Pluralism at the Western Wall

Religious pluralism and Liberal Judaism have made huge gains in Israel this week, but the fight against extreme religious policies is far from over. Up until now, the Western Wall, the holiest site in Judaism, has been restricted to Orthodox praying that is separated based on gender.

On Jan. 31, the Israeli cabinet voted to create a mixed-gender, egalitarian space at the wall for both Reform and Conservative Jews to pray. The Religious Nationalists and the Haredi—ultra-Orthodox—leadership voted against the measure, but did not continue to fight it by threatening to leave the coalition government once it was passed. They likely chose not to fight the measure because relaxing the religious policy has been expected for some time now.

The space being used was formally designated for non-Orthodox prayer, but it had no infrastructure or religious items, like prayer books and shawls, that are needed for religious services.

Director-General of the Prime Minister’s Office Eli Groner said that this is “a practical compromise, not an ideological compromise.” The Israeli government is clearly limiting the authority of the Rabbinate, the religious governing body of Israel, and is giving legitimacy to the practices of more Liberal Jews by using government money to run non-Orthodox services.

Many believe that the move was made to pander to American Jews who are some of Israel’s most ardent supporters abroad, but who have been alienated by some of Prime Minister Benjamin Netanyahu’s policies and the 2014 conflict with Gaza.

Protest groups like the Women of the Wall have been calling for changes like this for years and felt that the Western Wall was being run by male-dominated groups instead of uniting all Jews like it should be.

This is a landmark case in the broadening of what is accepted as Judaism in the Jewish state, and hopefully, will create some momentum for relaxing other religious laws in Israel.

Unfair religious laws in the country must be changed so that Israel is a place for world Jewry, not just for the very religious.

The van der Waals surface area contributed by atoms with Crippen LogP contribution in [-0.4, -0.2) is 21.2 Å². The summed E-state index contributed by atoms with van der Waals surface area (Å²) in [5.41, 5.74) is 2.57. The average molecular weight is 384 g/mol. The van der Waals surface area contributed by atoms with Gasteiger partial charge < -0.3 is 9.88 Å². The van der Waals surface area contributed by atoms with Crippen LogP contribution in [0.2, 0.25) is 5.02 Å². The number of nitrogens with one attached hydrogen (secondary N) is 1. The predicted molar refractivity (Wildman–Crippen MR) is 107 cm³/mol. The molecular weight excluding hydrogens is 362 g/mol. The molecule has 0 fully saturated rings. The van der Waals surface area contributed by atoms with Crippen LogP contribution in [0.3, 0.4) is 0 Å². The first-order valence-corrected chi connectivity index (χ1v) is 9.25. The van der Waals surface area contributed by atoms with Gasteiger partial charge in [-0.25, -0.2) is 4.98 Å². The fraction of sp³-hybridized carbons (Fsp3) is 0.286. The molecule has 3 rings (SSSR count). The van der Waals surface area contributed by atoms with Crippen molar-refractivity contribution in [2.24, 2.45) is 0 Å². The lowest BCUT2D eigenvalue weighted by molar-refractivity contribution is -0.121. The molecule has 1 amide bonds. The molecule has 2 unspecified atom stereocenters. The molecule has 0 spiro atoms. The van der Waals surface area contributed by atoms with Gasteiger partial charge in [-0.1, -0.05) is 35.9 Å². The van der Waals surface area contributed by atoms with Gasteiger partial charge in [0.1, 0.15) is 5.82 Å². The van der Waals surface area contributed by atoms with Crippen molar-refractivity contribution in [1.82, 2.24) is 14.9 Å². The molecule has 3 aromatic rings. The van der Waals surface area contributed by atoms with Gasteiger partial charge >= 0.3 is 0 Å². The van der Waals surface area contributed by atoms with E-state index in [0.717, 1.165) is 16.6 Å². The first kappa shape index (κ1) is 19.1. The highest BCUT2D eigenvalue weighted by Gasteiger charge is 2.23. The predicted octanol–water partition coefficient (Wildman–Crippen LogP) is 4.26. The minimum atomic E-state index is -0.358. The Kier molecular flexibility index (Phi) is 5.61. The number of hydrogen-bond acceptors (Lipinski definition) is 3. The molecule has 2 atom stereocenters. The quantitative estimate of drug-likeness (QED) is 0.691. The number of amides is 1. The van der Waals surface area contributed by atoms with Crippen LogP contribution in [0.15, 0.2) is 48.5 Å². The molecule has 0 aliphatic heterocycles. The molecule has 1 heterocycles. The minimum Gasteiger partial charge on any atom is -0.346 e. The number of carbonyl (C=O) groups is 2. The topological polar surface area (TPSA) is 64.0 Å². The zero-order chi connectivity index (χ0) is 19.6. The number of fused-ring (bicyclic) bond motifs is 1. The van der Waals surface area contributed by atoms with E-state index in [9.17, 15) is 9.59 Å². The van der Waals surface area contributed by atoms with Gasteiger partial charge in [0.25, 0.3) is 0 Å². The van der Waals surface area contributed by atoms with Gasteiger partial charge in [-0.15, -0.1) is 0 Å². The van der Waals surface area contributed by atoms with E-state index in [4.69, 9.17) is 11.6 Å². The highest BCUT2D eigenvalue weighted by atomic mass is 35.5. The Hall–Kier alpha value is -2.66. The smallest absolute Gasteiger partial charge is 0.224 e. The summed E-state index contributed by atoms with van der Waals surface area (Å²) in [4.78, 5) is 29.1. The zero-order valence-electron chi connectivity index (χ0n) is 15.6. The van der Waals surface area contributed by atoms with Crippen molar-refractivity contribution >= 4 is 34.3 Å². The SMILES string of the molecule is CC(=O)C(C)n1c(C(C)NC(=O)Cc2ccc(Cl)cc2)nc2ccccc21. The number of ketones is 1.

One of the worst of these religious laws is the way Israel keeps track of “bastards” and others who are restricted from marriage by Jewish tradition. I come from a mixed family—my mother is Irish Catholic and my father is Jewish—so I do not have marriage rights in Israel.  This seems absurd to me.

The Jewish state was founded so that Jews around the world could have a safe haven where their rights would not be restricted and their lives would not be threatened. Then why do only the most traditionally-religious individuals have a monopoly on some religious rights?

The ultra-Orthodox have these powers because they are needed by Netanyahu for his coalition government. This means that a new, more liberal government in Israel is needed to not only ease tensions between Israelis and Palestinians, but also to make Israel a state for all Jews, not just the very religious.

If a more liberal government was elected that did not need the religious right to keep power, many of these unpopular policies could be changed. A more liberal Israel would be a far healthier state. It would not have to deal with as much criticism from the West because of improved relations with the Palestinians. A new wind of support from American Jews could also result from a new, more liberal government.

I hope that this new space at the Western Wall heralds a new era of acceptance and pluralism in the State of Israel. I know that if one day, I visit Israel and make pilgrimage to the Western Wall, I will certainly be praying in this new, more accepting space.